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Students fight food waste

By Katie Dobbs

In 2011, three students from the University of Maryland, College Park noticed that large

amounts of leftover food from on-campus dining venues were being thrown away.

In response, they created the Food Recovery Network (FRN) on their campus, which has

developed into a national non-profit organization with chapters working to recover surplus food

on campuses and deliver it to hunger-fighting agencies in communities across the country.

And, as of Tuesday, Sept. 2, Willamette is an official chapter of the FRN. In the first six days of

the FRN program at Willamette, 274 pounds of food were donated.

“I work at Goudy, and so I saw all the food that we were dumping, and it felt like a lot of students

wanted something to be done about that,” said Kristi Fukunaga, a sophomore and the first

person to volunteer for Willamette’s FRN chapter. “I wasn’t sure how to make a difference. I

thought this was a good opportunity to start something up.”

Sophomore biology major Maya Kaup contacted the FRN last spring and founded the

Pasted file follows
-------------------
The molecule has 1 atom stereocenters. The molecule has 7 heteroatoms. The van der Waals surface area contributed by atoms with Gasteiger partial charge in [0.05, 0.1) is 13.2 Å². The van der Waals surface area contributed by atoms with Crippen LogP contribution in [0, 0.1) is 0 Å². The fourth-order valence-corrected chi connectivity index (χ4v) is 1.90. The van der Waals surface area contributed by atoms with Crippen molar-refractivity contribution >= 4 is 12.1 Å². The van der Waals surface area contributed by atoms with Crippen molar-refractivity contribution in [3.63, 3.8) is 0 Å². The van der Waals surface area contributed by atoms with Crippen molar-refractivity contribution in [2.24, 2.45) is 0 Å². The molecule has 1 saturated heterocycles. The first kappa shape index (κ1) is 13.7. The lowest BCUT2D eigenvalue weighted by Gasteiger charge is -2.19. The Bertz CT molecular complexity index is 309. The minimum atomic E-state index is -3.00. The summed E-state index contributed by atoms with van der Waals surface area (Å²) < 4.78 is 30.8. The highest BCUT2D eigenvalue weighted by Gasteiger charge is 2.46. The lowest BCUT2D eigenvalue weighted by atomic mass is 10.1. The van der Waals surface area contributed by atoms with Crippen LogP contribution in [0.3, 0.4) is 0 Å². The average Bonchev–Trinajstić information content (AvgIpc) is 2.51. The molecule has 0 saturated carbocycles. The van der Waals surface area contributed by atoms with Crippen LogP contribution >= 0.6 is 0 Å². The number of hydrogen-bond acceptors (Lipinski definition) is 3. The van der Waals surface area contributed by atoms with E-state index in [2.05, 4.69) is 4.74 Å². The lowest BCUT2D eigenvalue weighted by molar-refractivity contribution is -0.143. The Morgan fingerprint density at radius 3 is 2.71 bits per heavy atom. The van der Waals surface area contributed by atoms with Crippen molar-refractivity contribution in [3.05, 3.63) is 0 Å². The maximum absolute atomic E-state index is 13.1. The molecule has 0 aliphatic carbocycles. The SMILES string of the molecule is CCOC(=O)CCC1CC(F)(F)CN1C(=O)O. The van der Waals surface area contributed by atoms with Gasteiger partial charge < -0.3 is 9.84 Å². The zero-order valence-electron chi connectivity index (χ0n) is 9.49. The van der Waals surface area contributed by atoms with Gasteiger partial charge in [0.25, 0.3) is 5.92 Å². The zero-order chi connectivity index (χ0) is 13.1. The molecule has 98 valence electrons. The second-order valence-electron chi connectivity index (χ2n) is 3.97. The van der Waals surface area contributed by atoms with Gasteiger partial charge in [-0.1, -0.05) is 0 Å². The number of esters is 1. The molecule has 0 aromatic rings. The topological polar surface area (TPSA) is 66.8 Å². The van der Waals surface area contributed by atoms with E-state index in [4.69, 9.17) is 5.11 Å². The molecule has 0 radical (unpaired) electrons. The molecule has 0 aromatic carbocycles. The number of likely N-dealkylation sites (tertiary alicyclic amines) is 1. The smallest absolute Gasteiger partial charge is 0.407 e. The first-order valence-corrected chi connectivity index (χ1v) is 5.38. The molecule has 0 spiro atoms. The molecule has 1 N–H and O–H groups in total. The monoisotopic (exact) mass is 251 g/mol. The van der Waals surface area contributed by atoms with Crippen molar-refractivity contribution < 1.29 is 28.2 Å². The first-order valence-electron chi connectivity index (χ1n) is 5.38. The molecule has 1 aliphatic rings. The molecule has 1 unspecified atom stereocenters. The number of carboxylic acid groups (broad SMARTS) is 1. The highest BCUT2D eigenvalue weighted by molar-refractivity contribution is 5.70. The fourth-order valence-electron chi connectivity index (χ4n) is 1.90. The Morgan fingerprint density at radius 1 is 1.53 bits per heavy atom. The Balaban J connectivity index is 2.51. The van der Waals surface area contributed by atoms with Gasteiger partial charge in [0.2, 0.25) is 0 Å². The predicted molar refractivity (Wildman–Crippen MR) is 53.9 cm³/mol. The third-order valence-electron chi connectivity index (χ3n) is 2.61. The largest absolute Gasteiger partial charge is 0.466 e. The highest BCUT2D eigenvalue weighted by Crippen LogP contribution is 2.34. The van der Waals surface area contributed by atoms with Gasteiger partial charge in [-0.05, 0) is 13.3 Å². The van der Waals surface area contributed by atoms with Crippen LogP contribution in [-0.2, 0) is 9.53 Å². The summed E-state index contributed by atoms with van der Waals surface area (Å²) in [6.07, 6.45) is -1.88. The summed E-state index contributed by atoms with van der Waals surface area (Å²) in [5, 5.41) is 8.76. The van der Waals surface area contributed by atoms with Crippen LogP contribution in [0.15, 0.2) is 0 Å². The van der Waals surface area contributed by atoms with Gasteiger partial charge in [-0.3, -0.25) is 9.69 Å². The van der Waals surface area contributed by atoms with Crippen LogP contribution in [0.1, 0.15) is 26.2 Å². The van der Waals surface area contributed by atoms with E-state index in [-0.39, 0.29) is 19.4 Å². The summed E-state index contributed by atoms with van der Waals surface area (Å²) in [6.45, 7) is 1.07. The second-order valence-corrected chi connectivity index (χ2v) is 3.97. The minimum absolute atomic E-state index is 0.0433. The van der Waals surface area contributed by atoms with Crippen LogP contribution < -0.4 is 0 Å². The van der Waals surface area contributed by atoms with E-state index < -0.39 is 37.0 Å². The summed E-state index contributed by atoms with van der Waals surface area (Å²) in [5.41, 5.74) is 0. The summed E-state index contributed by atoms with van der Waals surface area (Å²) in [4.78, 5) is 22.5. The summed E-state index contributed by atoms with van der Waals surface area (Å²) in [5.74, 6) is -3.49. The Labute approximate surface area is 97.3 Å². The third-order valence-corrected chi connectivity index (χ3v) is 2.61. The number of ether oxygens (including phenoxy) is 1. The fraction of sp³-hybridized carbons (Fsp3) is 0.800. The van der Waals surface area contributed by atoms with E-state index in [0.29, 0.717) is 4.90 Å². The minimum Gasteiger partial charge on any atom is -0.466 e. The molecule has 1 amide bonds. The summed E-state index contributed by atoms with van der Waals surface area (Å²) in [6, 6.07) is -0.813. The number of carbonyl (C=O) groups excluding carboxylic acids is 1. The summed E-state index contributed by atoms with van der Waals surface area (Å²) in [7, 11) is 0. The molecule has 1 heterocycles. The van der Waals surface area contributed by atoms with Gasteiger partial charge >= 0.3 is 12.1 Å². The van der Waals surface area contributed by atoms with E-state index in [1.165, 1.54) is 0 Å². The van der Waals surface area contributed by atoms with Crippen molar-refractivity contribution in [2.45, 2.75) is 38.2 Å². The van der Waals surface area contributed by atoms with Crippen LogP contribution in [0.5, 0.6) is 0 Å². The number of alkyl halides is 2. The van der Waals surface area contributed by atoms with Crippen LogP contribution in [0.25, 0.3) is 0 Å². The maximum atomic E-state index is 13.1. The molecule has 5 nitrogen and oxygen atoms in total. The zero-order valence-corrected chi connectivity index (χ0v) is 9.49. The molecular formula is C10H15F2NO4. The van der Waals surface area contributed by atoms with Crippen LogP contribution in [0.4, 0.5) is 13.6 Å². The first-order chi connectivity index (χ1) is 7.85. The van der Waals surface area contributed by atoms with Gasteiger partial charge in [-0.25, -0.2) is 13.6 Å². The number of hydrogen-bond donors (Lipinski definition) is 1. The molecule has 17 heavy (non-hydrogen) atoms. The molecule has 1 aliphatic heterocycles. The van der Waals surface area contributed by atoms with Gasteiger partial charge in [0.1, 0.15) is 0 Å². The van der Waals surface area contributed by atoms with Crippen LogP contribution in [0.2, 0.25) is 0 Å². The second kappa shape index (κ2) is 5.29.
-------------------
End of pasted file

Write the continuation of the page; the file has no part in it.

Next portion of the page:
Willamette chapter of the non-profit organization.

She recruited volunteers and trained them to follow the food standards set by the FRN. The

volunteers met with the managers and staff of Goudy Café to make sure they were also aware

of Goudy‘s and Bon Appétit’s rules for food waste.

Kaup approached Goudy General Manager Chris Linn at the end of last year about the


“She gave me a sense of what the FRN was all about and what her plans were to organize that

on campus and take advantage of some of the leftovers that we have on a pretty regular basis

to help the local community,” Linn said.

The FRN became partners with Bon Appétit in 2013.

“Bon Appétit, nationwide, supports a lot of organizations that try to advance the causes of

sustainability or ethical practices, so that definitely gave it some legitimacy in my eyes,” Linn


Leftover food that will now go to FRN efforts comes primarily from dinner, and is put in the

freezer by Goudy staff the night before volunteers collect it. After taking the temperature of

the food, which must be below 41 degrees Fahrenheit to be considered safe for donation, the

volunteers weigh the food and record the measurements.

The food is driven to one of the two organizations for donation, Union Gospel Mission or

Women at the Well Grace House.

The FRN is the newest of several sustainability practices Bon Appétit has implemented on the

University’s campus. These include initiatives such as Trayless Tuesday and Trim Trax, which

was reported to have halved the amount of waste from Bon Appétit cafés at Willamette from

2,000 quarts to 1,000 quarts a week.

“The Willamette motto to me speaks greatly to a commitment of service and to lending our

efforts for the benefit and welfare of others,” Linn said. “I do not think there is a clearer example

of the direct application of this principle than donating unused food product to a charitable



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